Cowboys and aliens and Indians, oh my!
Starring Daniel Craig, Harrison Ford, Olivia Wilde, Clancy Brown, Paul Dano, Sam Rockwell, and Keith Carradine. Directed by Jon Favreau. Based on the graphic novel by Scott Mitchell Rosenburg.
Years ago I used to tape movies off of cable stations. One night a particular movie, “Billy the Kid vs. Dracula,” piqued my interest. Think about it: notorious Western outlaw Billy the Kid against a vampire? That had to be seen. The next day I sat and watched it and well… I wasn’t impressed. It was made well, no doubt, but these are two worlds that should have never crossed in the first place. Leave Billy the Kid to the Old West and Dracula to the city streets of 19th century London.
Establishing that point is the latest film, “Cowboys and Aliens.” I’ll watch Westerns. I’ll watch sci-fi movies. And hey, does anybody remember “The Adventures of Briscoe County Jr.?” Did anyone ever figure out what the Orb was? Let me know.
Let me get to the essential story: Daniel Craig wakes up as the man with no name. Well, he doesn’t remember what his name is. When he wakes in the middle of the high plains desert all he has are the clothes on him, a wound, a hat, a picture of a woman, and a futuristic metallic bracelet that he can’t seem to get off his wrist. Immediately he’s confronted by three riders and, in Jason Bourne-style, quickly proves that while he may not know how he got there or where he came from he can deliver a serious ass-kicking. Good trait to have in the Old West.
Cut to the town of Absolution (the biblicalness doesn’t end there). The Man Who Kicks Ass stumbles into a room and is promptly met by preacher/doctor Meacham (Brown, who looks a little like Bridges from “True Grit”). After having his wound attended he walks outside and watches the interplay between the saloon keep Doc (Rockwell) and crazy drunk Percy Dolarhyde (Dano). Percy is the son of local rancher “Colonel” Woodrow Dolarhyde (Ford) whose cattle stock help keep the once mining town alive. After Percy is put into jail by Sheriff John Taggart (Carradine) it’s found that The Man Who Kicks Ass is actually robber Jake Lonergan and there’s a reward on his head. He’s confronted in Doc’s bar and while he puts up a good fight is knocked out and placed in a cell next to Percy waiting for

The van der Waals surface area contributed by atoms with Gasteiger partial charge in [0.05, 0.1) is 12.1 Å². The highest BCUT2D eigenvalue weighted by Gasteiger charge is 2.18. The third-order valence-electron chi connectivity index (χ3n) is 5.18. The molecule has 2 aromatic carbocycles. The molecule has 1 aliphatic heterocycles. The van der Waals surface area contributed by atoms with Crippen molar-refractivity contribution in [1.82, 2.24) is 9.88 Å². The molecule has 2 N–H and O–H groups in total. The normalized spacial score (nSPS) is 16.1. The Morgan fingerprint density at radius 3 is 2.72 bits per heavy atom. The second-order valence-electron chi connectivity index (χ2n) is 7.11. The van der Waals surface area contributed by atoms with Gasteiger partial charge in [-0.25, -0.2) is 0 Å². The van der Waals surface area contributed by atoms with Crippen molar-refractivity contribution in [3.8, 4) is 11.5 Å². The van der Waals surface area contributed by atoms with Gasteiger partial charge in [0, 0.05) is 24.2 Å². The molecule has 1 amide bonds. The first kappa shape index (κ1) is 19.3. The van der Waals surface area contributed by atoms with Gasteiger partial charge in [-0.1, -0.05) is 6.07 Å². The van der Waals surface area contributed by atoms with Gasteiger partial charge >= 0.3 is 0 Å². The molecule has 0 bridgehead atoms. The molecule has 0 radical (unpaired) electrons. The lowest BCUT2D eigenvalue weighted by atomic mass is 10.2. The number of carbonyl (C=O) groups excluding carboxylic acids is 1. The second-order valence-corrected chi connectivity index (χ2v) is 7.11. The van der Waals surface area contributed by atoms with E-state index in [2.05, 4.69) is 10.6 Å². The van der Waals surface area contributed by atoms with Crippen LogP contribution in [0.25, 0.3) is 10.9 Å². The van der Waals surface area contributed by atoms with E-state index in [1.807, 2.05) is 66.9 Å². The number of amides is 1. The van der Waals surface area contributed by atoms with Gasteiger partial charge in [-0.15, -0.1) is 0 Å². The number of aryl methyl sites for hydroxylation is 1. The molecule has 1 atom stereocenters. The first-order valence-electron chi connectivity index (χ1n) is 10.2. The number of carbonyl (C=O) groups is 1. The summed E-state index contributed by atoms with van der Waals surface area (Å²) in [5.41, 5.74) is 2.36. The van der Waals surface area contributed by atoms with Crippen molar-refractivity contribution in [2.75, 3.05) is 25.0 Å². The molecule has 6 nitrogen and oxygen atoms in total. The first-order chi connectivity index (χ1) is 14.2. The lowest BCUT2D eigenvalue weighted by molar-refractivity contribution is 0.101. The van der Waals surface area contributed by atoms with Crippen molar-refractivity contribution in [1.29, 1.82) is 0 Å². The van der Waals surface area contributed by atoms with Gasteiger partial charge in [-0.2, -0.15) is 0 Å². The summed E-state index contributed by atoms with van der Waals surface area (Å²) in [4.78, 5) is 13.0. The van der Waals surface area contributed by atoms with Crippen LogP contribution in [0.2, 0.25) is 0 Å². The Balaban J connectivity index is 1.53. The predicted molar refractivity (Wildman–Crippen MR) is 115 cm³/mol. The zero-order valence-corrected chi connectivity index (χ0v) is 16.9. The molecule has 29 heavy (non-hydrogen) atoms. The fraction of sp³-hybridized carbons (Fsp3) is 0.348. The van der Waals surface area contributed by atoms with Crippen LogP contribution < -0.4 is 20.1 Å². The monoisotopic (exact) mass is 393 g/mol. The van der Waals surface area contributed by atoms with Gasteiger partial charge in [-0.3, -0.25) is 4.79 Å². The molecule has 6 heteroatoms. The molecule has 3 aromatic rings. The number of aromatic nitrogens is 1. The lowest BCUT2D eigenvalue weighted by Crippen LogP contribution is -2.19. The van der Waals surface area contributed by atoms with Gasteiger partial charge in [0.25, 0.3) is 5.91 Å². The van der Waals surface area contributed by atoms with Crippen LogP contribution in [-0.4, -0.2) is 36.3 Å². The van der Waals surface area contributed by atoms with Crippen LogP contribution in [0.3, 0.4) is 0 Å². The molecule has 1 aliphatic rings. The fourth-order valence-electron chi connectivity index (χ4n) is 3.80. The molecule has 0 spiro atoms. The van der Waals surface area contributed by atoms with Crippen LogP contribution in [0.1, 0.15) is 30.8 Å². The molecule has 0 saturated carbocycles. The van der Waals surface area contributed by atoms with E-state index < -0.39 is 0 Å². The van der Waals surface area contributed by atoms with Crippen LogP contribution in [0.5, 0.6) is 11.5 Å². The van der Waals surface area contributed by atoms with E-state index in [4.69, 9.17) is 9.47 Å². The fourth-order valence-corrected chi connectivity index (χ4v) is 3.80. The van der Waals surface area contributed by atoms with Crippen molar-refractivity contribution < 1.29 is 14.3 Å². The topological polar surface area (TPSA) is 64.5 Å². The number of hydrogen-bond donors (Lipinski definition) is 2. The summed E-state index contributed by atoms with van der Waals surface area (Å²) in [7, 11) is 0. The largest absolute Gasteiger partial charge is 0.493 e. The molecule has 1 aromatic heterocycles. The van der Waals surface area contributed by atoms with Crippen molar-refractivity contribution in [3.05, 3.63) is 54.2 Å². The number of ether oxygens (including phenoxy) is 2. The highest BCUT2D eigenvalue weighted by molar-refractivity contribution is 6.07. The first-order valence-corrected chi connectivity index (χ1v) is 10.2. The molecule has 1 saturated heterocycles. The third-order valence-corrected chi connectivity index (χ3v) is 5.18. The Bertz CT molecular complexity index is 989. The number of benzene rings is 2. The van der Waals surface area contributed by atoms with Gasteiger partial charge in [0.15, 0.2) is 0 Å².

That night Woodrow comes to “reason” with Taggart to get his son back. And the aliens come. During the battle where the aliens blow up bits of the town and snatch some of its citizens Lonergan gets to use the device on his wrist which works in different ways but mainly disables the aliens. After the skirmish is over the ragtag group of what’s left decides to head out to find where the other townsfolk have been taken to. Meanwhile, Lonergan has to figure out who he is/was. The main members of this journey are Lonergan, Woodrow, Meacham, Nat Colorado (Adam Beach), Emmett (Noah Ringer), Doc, the mysterious Elle Swenson (Wilde) and a dog.
The motley group must cover Indian territory, running into Jake’s old gang, and more aliens before making it to the alien spacecraft camouflaged against rock formations miles away. And we find out that Jake was a former robber whose girlfriend Alice (Abigail Spencer) was taken by the aliens and killed. Somehow Jake was able to get one of the wrist devices and make it out of the alien spacecraft and into the desert but has a bit of amnesia about anything else.
That’s really it, folks.
In retrospect I wish the movie had been more fun. A B-movie concept called “Cowboys and Aliens” does live up to it’s title but finds itself riding a little long in the saddle to get to the point of anything. And I’m not sure there was a point to any of it.
The problem with this film is that, aside from the suspension of disbelief, there are some leaps in logic. Some MAJOR leaps in logic. Why are the aliens here? Gold. But why are they keeping our townspeople? Uh… to find our weaknesses? Long gone, I guess, are the days in which aliens screwed us over by assimilation (original “V” series) and long live the CG bug-eyed nefarious, plundering aliens.
Maybe it’s me. Or maybe it’s the fact that graphic novels require disbelief via imagination while a movie being spoonfed to you only requires you to watch and believe it, not necessarily imagine. Just a thought.
As far as B-movies go “Cowboys and Aliens” starts strong but drags when it gets to the “journey” portion of the film. It’s okay but I had hoped it was more fun.
My grade: B-